Not content with making a name for himself as an actor, in 2014 Rakshit Shetty turned writer and director with his foray into neo-noir crime drama in the excellent Ulidavaru Kandanthe. The English translation of the title is “as seen by the rest”, which refers to an incident seen from a number of different viewpoints that makes up the story of the film. Except it’s not quite as simple as that since the incident itself isn’t revealed until near the end, and even then, it’s not clearly defined. The inspirations are obvious, from Pulp Fiction to Sin City and many more gangster films in between, but it’s the way that Rakshit Shetty has (almost) seamlessly introduced a Rashomon style plot into a very Indian scenario that makes Ulidavaru Kandanthe an instant classic of the new-wave sweeping Kannada cinema.
The film takes the form of chapters based on a series of newspaper articles being written by Regina (Sheetal Shetty) where each interview she conducts gradually reveals more information about the characters and the incident itself. The plot revolves round an unseen MacGuffin that’s stolen by one of the main characters, although to be fair the entire incident is itself a MacGuffin since it’s the characters themselves and the random details of their lives that are the real focus of the story. As Regina interviews the people who were peripherally involved in the incident, we meet a cashew nut seller, a tiger man, a young boy and various gangsters who all have their own views of what occurred on the day in question. It all starts with an old story about 12-year-old Richi who stabbed another boy to death 15 years ago in defence of his friend Raghu. Richi was sent to a remand home for 8 years while Raghu disappeared, but one Krishna Janmaashtami, Raghu comes back.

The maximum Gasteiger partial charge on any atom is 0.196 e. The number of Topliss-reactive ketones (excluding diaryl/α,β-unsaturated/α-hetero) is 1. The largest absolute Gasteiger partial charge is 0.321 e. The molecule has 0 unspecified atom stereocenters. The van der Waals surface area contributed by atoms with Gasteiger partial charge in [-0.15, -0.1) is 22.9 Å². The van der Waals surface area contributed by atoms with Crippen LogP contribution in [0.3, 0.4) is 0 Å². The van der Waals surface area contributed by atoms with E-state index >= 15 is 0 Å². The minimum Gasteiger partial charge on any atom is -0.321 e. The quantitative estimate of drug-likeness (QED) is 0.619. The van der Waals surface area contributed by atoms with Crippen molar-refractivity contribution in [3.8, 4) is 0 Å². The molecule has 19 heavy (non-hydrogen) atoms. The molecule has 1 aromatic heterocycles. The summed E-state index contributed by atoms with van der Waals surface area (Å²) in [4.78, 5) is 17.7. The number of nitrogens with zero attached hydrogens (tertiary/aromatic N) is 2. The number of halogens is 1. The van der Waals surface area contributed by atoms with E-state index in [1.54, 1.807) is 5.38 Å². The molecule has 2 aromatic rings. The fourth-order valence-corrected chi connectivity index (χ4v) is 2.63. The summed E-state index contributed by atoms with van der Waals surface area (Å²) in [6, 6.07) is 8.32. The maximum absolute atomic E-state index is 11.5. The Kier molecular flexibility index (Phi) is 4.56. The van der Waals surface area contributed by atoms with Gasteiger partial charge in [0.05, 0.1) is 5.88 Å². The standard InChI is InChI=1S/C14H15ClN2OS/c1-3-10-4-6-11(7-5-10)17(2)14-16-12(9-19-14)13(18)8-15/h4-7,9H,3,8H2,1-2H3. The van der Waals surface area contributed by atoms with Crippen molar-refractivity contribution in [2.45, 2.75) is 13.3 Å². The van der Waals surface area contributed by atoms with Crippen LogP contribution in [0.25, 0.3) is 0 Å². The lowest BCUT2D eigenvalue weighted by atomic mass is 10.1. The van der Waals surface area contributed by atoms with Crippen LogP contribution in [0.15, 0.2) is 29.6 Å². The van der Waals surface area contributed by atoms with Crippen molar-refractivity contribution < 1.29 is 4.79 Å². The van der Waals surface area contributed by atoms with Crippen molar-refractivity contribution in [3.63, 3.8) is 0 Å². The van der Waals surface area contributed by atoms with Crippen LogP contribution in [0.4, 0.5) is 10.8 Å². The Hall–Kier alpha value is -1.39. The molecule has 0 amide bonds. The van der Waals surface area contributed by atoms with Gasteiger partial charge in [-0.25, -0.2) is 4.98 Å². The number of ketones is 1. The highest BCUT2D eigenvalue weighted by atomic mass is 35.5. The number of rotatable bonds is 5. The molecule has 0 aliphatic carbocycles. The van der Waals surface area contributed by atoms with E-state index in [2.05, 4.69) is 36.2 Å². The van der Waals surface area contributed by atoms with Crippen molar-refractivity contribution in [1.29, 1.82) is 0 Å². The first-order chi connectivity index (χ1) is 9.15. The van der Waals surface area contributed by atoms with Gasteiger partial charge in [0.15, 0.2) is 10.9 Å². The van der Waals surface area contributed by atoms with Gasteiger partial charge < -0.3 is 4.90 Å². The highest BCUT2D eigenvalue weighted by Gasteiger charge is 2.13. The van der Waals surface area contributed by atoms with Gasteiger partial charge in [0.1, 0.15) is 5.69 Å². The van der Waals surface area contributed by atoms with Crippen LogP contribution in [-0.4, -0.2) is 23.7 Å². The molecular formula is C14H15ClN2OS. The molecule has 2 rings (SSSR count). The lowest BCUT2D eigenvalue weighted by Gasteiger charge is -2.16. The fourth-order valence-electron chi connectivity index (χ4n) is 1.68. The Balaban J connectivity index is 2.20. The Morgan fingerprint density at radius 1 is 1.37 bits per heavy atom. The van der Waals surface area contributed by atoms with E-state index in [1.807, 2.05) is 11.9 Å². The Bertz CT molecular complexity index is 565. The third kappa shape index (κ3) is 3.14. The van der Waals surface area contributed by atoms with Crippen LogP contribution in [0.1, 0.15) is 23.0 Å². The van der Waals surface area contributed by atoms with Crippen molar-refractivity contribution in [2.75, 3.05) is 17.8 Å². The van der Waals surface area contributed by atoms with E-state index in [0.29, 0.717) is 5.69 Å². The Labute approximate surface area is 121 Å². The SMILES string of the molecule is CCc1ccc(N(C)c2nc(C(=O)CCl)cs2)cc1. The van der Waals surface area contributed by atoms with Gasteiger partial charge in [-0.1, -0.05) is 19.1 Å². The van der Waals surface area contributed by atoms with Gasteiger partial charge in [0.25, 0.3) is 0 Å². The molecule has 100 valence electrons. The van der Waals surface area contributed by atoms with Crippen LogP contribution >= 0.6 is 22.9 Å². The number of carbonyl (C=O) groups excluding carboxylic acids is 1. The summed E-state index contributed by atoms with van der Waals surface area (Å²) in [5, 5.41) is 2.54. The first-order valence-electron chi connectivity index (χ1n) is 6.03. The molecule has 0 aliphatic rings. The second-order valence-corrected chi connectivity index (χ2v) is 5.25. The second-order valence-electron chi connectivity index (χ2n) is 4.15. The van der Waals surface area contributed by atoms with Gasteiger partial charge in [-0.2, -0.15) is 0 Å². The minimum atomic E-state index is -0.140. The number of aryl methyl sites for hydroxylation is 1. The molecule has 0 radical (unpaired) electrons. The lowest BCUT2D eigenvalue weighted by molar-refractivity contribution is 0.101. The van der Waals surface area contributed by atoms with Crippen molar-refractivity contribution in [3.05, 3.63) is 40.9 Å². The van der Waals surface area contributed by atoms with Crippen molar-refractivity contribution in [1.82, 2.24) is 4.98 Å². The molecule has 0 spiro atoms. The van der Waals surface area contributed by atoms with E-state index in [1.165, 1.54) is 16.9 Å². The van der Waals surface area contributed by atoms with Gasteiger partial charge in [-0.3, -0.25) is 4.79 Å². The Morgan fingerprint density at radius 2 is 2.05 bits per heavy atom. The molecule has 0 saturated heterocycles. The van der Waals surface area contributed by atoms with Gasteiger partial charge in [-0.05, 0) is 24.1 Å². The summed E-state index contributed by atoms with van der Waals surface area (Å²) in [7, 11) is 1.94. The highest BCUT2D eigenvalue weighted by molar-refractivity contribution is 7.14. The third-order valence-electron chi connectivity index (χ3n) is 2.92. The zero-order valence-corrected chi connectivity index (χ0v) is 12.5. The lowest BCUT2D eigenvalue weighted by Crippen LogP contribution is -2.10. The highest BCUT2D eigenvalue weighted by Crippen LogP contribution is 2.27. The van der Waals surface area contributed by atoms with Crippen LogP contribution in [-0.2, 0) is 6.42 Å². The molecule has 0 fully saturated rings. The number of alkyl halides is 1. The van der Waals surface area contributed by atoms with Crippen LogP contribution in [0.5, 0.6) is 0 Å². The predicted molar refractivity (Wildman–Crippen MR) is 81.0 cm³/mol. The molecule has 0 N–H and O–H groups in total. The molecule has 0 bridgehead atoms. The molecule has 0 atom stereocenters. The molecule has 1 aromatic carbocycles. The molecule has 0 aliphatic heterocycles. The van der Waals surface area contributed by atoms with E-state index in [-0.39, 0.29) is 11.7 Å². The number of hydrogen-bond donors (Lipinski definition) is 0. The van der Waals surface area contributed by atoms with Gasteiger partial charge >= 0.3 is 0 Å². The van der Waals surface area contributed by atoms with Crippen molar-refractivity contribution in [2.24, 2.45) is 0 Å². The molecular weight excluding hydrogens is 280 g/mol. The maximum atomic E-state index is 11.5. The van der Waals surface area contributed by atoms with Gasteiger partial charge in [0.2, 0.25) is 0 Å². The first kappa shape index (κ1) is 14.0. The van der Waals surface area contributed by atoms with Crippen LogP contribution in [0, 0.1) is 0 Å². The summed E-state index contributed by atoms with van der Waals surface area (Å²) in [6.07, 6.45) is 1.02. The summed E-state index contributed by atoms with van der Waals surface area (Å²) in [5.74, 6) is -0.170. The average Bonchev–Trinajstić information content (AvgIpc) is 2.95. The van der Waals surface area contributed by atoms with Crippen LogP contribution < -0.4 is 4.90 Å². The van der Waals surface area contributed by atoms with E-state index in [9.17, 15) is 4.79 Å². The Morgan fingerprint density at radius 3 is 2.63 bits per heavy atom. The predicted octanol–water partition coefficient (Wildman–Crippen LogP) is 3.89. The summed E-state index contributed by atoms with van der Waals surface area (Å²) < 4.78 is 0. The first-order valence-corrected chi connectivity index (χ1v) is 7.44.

The story unfolds in a non-linear fashion as each interviewee adds their perception of events. However, rather than just seeing a particular day, what Rakshit Shetty does is show the usual day-to-day events for that person going about their normal life. As far as the action goes, it’s the interactions with key players that inform us as to each major character’s role in subsequent events, but what we really get is an idea of the characters, their thoughts and beliefs and their own impressions of the people involved in the incident. This is partly why the film is so intriguing, as there is no clear-cut description of what actually happened on the fateful day. All we have are impressions, and eye witness accounts of parts of the day, but no-one knows exactly what happened and as the audience we are left unsure as to which version we should trust.
A number of events are shown more than once from different viewpoints, and the more times I watch the film, these repeated scenes throw up more and more questions! I love that my opinion changes slightly each time depending on whose testimony I decide to trust and that I still want to re-watch the film to see if I can spot any other clues. In fact, it’s not until the second watch that much of the film does start to become clear, and once the outcome is known, it’s possible to pick out foreshadowing and significant dialogue that seemed totally innocuous the first-time round. It’s clever, but not so clever that the film is baffling first time round. It’s more that it becomes richer and more layered with subsequent viewings, and the subtleties of the writing are more easily seen.